CA Rep.: Female Soldiers More Likely to Be Raped Than Killed in Battle

“A woman who signs up to protect her country is more likely to be raped by a fellow soldier than killed by enemy fire,” said Rep. Jane Harman (D-CA).

Harman introduced a bill this summer to increase the investigation and prosecution of military sexual assault and rape cases. Last week she joined others to question the director of the Department of Defense’s (DoD) Sexual Assault Prevention and Response Office, Dr. Kaye Whitley, on the concerning matter.

The goal of the meeting was to ensure that the DoD has policies and oversight mechanisms in place to prevent and properly deal with sexual assault in the military.

This meeting came after some prominent women—including some women from the House Armed Services Committee—called on the Pentagon to respond to a July 31 Government Accountability Office (GAO) report on sexual assault in the military.

The DoD released a report earlier this month that found 2,688 reports of sexual assult in the military during fiscal year 2007.

Harman said the number of reported military rapes has jumped 73 percent from 2004 to 2006.

Whitley said the DoD has initiatives in place to combat the problem.

“Our civilian counterparts struggle with this as well,” said Whitley at the meeting. “I mean, there’s no way of knowing how many [sexual assault cases] are out there. But hopefully, what we will be doing is creating a climate so that people will feel comfortable with coming forward.”

The GAO Report

The GAO report questioned the military’s approach to sexual assault, saying that:

  • the DoD doesn’t adequately provide guidance on implementing sexual assault policies;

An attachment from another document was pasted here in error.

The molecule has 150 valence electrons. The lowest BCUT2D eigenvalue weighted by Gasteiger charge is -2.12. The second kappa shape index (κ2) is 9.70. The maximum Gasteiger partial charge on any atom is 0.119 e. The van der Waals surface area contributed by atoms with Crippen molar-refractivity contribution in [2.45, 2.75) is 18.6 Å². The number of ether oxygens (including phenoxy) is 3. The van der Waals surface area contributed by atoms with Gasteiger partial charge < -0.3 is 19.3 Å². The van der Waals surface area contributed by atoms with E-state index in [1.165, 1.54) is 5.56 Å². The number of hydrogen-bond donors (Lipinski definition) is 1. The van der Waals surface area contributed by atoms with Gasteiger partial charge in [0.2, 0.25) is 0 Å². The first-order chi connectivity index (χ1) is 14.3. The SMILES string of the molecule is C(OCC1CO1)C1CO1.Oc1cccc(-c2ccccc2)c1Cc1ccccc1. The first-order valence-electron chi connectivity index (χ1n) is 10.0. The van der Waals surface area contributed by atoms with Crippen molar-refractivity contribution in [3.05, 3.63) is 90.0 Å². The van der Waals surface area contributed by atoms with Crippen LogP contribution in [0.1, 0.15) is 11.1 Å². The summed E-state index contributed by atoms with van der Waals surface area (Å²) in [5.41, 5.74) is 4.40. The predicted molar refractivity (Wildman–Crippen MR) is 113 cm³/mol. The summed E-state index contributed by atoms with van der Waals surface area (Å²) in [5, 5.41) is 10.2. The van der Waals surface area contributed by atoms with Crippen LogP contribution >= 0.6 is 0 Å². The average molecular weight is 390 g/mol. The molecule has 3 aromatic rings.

• there was a shortage of mental healthcare providers for sexual assault victims;
  • sexual assault prevention and response training programs lacked consistent effectiveness;
  • some commanders don’t support the program and its initiatives; and
  • the Pentagon’s guidance suffers when applied to deployed and joint environments.

“Left unchecked, these challenges can discourage or prevent some service members from using the programs when needed,” the GAO said. It further found that out of the 103 service members who have been allegedly sexually assaulted, only 51 victims reported the assault.

The report further found that women didn’t report their assaults because they either thought nothing would be done about it, or they feared of ostracism, ridicule and harassment from their commanders and peers.

The DoD announced last month it would implement a new strategy to protect women in the military from sexual assault, but those initiatives won’t be in place until October 2009.

Many at the meeting were concerned that it wouldn’t help those women who need help now.

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